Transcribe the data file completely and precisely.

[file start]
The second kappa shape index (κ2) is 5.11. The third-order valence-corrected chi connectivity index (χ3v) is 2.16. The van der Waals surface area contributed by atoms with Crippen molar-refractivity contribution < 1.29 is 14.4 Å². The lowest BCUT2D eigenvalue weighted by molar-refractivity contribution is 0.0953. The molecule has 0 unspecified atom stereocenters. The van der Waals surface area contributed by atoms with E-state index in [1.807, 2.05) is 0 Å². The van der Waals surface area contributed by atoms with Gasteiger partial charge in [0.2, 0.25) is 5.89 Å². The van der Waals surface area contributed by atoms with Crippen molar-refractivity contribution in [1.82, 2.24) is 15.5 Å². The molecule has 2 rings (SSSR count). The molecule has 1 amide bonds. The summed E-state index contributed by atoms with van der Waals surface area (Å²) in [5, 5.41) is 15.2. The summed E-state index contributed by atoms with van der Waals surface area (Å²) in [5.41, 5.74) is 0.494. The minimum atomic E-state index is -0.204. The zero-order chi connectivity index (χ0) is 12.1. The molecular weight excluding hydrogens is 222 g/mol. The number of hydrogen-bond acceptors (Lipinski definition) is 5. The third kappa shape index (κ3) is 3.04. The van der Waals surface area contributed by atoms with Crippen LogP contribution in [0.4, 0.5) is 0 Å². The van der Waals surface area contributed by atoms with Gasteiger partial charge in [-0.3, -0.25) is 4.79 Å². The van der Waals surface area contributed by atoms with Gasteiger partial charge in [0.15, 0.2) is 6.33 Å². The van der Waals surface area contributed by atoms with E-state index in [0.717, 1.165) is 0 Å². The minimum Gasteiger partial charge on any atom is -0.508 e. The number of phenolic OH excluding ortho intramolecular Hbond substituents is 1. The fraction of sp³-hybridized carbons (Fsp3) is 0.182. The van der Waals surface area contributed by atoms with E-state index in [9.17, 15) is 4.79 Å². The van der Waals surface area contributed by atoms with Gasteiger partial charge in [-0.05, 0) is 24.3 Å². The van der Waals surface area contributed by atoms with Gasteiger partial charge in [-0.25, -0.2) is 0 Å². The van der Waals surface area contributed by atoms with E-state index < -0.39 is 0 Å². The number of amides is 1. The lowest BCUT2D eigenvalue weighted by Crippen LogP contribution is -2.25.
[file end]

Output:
The second kappa shape index (κ2) is 5.11. The third-order valence-corrected chi connectivity index (χ3v) is 2.16. The van der Waals surface area contributed by atoms with Crippen molar-refractivity contribution < 1.29 is 14.4 Å². The lowest BCUT2D eigenvalue weighted by molar-refractivity contribution is 0.0953. The molecule has 0 unspecified atom stereocenters. The van der Waals surface area contributed by atoms with E-state index in [1.807, 2.05) is 0 Å². The van der Waals surface area contributed by atoms with Gasteiger partial charge in [0.2, 0.25) is 5.89 Å². The van der Waals surface area contributed by atoms with Crippen molar-refractivity contribution in [1.82, 2.24) is 15.5 Å². The molecule has 2 rings (SSSR count). The molecule has 1 amide bonds. The summed E-state index contributed by atoms with van der Waals surface area (Å²) in [5, 5.41) is 15.2. The summed E-state index contributed by atoms with van der Waals surface area (Å²) in [5.41, 5.74) is 0.494. The minimum atomic E-state index is -0.204. The zero-order chi connectivity index (χ0) is 12.1. The molecular weight excluding hydrogens is 222 g/mol. The number of hydrogen-bond acceptors (Lipinski definition) is 5. The third kappa shape index (κ3) is 3.04. The van der Waals surface area contributed by atoms with Crippen LogP contribution in [0.4, 0.5) is 0 Å². The van der Waals surface area contributed by atoms with Gasteiger partial charge in [-0.3, -0.25) is 4.79 Å². The van der Waals surface area contributed by atoms with Gasteiger partial charge in [0.15, 0.2) is 6.33 Å². The van der Waals surface area contributed by atoms with E-state index in [0.717, 1.165) is 0 Å². The minimum Gasteiger partial charge on any atom is -0.508 e. The number of phenolic OH excluding ortho intramolecular Hbond substituents is 1. The fraction of sp³-hybridized carbons (Fsp3) is 0.182. The van der Waals surface area contributed by atoms with E-state index in [9.17, 15) is 4.79 Å². The van der Waals surface area contributed by atoms with Gasteiger partial charge in [-0.05, 0) is 24.3 Å². The van der Waals surface area contributed by atoms with Gasteiger partial charge in [-0.25, -0.2) is 0 Å². The van der Waals surface area contributed by atoms with E-state index < -0.39 is 0 Å². The number of amides is 1. The lowest BCUT2D eigenvalue weighted by Crippen LogP contribution is -2.25.